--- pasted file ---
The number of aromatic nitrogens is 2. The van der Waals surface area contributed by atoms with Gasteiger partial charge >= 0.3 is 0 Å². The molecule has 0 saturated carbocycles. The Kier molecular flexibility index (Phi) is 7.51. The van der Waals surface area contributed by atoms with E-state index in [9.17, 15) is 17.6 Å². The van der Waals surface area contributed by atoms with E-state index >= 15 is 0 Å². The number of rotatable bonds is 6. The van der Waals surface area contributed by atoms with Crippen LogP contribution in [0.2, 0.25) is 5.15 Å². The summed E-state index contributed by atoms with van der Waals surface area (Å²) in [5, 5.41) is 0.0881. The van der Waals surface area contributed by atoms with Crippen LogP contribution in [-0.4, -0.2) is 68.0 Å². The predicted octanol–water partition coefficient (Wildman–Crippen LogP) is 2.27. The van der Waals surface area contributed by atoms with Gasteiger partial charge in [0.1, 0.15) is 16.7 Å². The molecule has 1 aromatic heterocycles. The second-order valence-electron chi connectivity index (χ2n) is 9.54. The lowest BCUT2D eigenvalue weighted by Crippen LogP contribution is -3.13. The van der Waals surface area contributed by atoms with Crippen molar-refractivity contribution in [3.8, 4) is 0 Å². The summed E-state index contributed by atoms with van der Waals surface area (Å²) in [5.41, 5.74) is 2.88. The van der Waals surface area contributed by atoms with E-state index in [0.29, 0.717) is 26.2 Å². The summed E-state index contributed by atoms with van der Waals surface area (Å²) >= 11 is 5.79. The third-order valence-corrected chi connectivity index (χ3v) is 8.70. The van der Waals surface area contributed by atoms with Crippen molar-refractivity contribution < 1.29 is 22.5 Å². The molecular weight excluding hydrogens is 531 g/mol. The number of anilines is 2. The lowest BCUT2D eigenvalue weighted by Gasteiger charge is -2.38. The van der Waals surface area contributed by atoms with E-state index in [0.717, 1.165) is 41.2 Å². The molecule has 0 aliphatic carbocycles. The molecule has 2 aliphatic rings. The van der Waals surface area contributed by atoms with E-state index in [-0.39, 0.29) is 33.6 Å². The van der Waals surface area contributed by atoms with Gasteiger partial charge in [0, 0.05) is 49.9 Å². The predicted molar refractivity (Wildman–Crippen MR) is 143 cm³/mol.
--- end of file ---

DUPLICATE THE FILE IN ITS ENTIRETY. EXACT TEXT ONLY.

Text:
The number of aromatic nitrogens is 2. The van der Waals surface area contributed by atoms with Gasteiger partial charge >= 0.3 is 0 Å². The molecule has 0 saturated carbocycles. The Kier molecular flexibility index (Phi) is 7.51. The van der Waals surface area contributed by atoms with E-state index in [9.17, 15) is 17.6 Å². The van der Waals surface area contributed by atoms with E-state index >= 15 is 0 Å². The number of rotatable bonds is 6. The van der Waals surface area contributed by atoms with Crippen LogP contribution in [0.2, 0.25) is 5.15 Å². The summed E-state index contributed by atoms with van der Waals surface area (Å²) in [5, 5.41) is 0.0881. The van der Waals surface area contributed by atoms with Crippen LogP contribution in [-0.4, -0.2) is 68.0 Å². The predicted octanol–water partition coefficient (Wildman–Crippen LogP) is 2.27. The van der Waals surface area contributed by atoms with Gasteiger partial charge in [0.1, 0.15) is 16.7 Å². The molecule has 1 aromatic heterocycles. The second-order valence-electron chi connectivity index (χ2n) is 9.54. The lowest BCUT2D eigenvalue weighted by Crippen LogP contribution is -3.13. The van der Waals surface area contributed by atoms with Crippen molar-refractivity contribution in [3.8, 4) is 0 Å². The summed E-state index contributed by atoms with van der Waals surface area (Å²) in [5.41, 5.74) is 2.88. The van der Waals surface area contributed by atoms with E-state index in [0.29, 0.717) is 26.2 Å². The summed E-state index contributed by atoms with van der Waals surface area (Å²) >= 11 is 5.79. The third-order valence-corrected chi connectivity index (χ3v) is 8.70. The van der Waals surface area contributed by atoms with Crippen molar-refractivity contribution < 1.29 is 22.5 Å². The molecular weight excluding hydrogens is 531 g/mol. The number of anilines is 2. The lowest BCUT2D eigenvalue weighted by Gasteiger charge is -2.38. The van der Waals surface area contributed by atoms with E-state index in [0.717, 1.165) is 41.2 Å². The molecule has 0 aliphatic carbocycles. The molecule has 2 aliphatic rings. The van der Waals surface area contributed by atoms with E-state index in [-0.39, 0.29) is 33.6 Å². The van der Waals surface area contributed by atoms with Gasteiger partial charge in [0, 0.05) is 49.9 Å². The predicted molar refractivity (Wildman–Crippen MR) is 143 cm³/mol.